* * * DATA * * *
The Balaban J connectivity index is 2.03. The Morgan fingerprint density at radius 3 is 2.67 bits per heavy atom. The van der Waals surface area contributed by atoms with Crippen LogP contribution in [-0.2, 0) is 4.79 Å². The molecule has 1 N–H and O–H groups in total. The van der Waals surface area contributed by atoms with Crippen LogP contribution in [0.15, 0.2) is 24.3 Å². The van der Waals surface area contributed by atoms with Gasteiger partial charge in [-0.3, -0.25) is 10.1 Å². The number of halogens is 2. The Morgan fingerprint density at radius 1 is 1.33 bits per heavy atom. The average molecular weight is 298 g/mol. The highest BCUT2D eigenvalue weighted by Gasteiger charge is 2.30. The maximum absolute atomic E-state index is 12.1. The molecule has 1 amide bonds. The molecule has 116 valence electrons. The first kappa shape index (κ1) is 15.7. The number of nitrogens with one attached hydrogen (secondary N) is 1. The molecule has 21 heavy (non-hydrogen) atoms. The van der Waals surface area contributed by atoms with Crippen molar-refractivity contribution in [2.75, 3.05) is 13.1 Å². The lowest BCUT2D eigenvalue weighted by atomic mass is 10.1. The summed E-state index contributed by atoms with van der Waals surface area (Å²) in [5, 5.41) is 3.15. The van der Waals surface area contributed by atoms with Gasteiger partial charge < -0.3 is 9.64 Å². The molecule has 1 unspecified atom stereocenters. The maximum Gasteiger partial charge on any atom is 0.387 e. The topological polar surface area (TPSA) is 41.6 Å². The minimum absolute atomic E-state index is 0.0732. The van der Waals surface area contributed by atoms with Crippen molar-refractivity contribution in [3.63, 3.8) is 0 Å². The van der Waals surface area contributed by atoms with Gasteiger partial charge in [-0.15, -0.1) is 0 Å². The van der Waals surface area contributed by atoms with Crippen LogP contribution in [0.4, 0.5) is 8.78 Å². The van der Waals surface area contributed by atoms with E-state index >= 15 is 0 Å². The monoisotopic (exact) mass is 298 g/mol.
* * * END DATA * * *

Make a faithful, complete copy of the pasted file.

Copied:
The Balaban J connectivity index is 2.03. The Morgan fingerprint density at radius 3 is 2.67 bits per heavy atom. The van der Waals surface area contributed by atoms with Crippen LogP contribution in [-0.2, 0) is 4.79 Å². The molecule has 1 N–H and O–H groups in total. The van der Waals surface area contributed by atoms with Crippen LogP contribution in [0.15, 0.2) is 24.3 Å². The van der Waals surface area contributed by atoms with Gasteiger partial charge in [-0.3, -0.25) is 10.1 Å². The number of halogens is 2. The Morgan fingerprint density at radius 1 is 1.33 bits per heavy atom. The average molecular weight is 298 g/mol. The highest BCUT2D eigenvalue weighted by Gasteiger charge is 2.30. The maximum absolute atomic E-state index is 12.1. The molecule has 1 amide bonds. The molecule has 116 valence electrons. The first kappa shape index (κ1) is 15.7. The number of nitrogens with one attached hydrogen (secondary N) is 1. The molecule has 21 heavy (non-hydrogen) atoms. The van der Waals surface area contributed by atoms with Crippen molar-refractivity contribution in [2.75, 3.05) is 13.1 Å². The lowest BCUT2D eigenvalue weighted by atomic mass is 10.1. The summed E-state index contributed by atoms with van der Waals surface area (Å²) in [5, 5.41) is 3.15. The van der Waals surface area contributed by atoms with Gasteiger partial charge < -0.3 is 9.64 Å². The molecule has 1 unspecified atom stereocenters. The maximum Gasteiger partial charge on any atom is 0.387 e. The topological polar surface area (TPSA) is 41.6 Å². The minimum absolute atomic E-state index is 0.0732. The van der Waals surface area contributed by atoms with Crippen molar-refractivity contribution in [3.63, 3.8) is 0 Å². The van der Waals surface area contributed by atoms with Gasteiger partial charge in [-0.15, -0.1) is 0 Å². The van der Waals surface area contributed by atoms with Crippen LogP contribution in [0.4, 0.5) is 8.78 Å². The van der Waals surface area contributed by atoms with E-state index >= 15 is 0 Å². The monoisotopic (exact) mass is 298 g/mol.